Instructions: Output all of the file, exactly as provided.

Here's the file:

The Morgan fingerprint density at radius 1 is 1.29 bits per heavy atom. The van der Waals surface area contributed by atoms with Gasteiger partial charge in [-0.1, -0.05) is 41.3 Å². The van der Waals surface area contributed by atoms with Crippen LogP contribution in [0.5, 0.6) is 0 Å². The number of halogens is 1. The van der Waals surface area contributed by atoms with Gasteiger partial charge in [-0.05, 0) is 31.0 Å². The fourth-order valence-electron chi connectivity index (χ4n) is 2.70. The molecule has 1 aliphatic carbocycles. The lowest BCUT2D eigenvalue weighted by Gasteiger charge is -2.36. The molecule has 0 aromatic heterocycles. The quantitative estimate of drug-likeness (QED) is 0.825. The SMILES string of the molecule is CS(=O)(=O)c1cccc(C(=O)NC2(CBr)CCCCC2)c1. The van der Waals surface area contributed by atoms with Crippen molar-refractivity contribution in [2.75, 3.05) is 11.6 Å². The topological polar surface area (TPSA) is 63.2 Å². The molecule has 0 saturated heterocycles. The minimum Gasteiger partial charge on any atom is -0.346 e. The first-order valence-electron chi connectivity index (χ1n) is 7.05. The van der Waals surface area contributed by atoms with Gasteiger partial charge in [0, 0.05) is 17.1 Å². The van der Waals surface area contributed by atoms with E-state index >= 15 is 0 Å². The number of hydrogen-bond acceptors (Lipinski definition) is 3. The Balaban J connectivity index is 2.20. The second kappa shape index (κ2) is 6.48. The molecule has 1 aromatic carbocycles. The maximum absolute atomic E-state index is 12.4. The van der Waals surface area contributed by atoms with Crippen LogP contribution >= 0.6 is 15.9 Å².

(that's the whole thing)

The Morgan fingerprint density at radius 1 is 1.29 bits per heavy atom. The van der Waals surface area contributed by atoms with Gasteiger partial charge in [-0.1, -0.05) is 41.3 Å². The van der Waals surface area contributed by atoms with Crippen LogP contribution in [0.5, 0.6) is 0 Å². The number of halogens is 1. The van der Waals surface area contributed by atoms with Gasteiger partial charge in [-0.05, 0) is 31.0 Å². The fourth-order valence-electron chi connectivity index (χ4n) is 2.70. The molecule has 1 aliphatic carbocycles. The lowest BCUT2D eigenvalue weighted by Gasteiger charge is -2.36. The molecule has 0 aromatic heterocycles. The quantitative estimate of drug-likeness (QED) is 0.825. The SMILES string of the molecule is CS(=O)(=O)c1cccc(C(=O)NC2(CBr)CCCCC2)c1. The van der Waals surface area contributed by atoms with Crippen molar-refractivity contribution in [2.75, 3.05) is 11.6 Å². The topological polar surface area (TPSA) is 63.2 Å². The molecule has 0 saturated heterocycles. The minimum Gasteiger partial charge on any atom is -0.346 e. The first-order valence-electron chi connectivity index (χ1n) is 7.05. The van der Waals surface area contributed by atoms with Gasteiger partial charge in [0, 0.05) is 17.1 Å². The van der Waals surface area contributed by atoms with E-state index >= 15 is 0 Å². The number of hydrogen-bond acceptors (Lipinski definition) is 3. The Balaban J connectivity index is 2.20. The second kappa shape index (κ2) is 6.48. The molecule has 1 aromatic carbocycles. The maximum absolute atomic E-state index is 12.4. The van der Waals surface area contributed by atoms with Crippen LogP contribution >= 0.6 is 15.9 Å².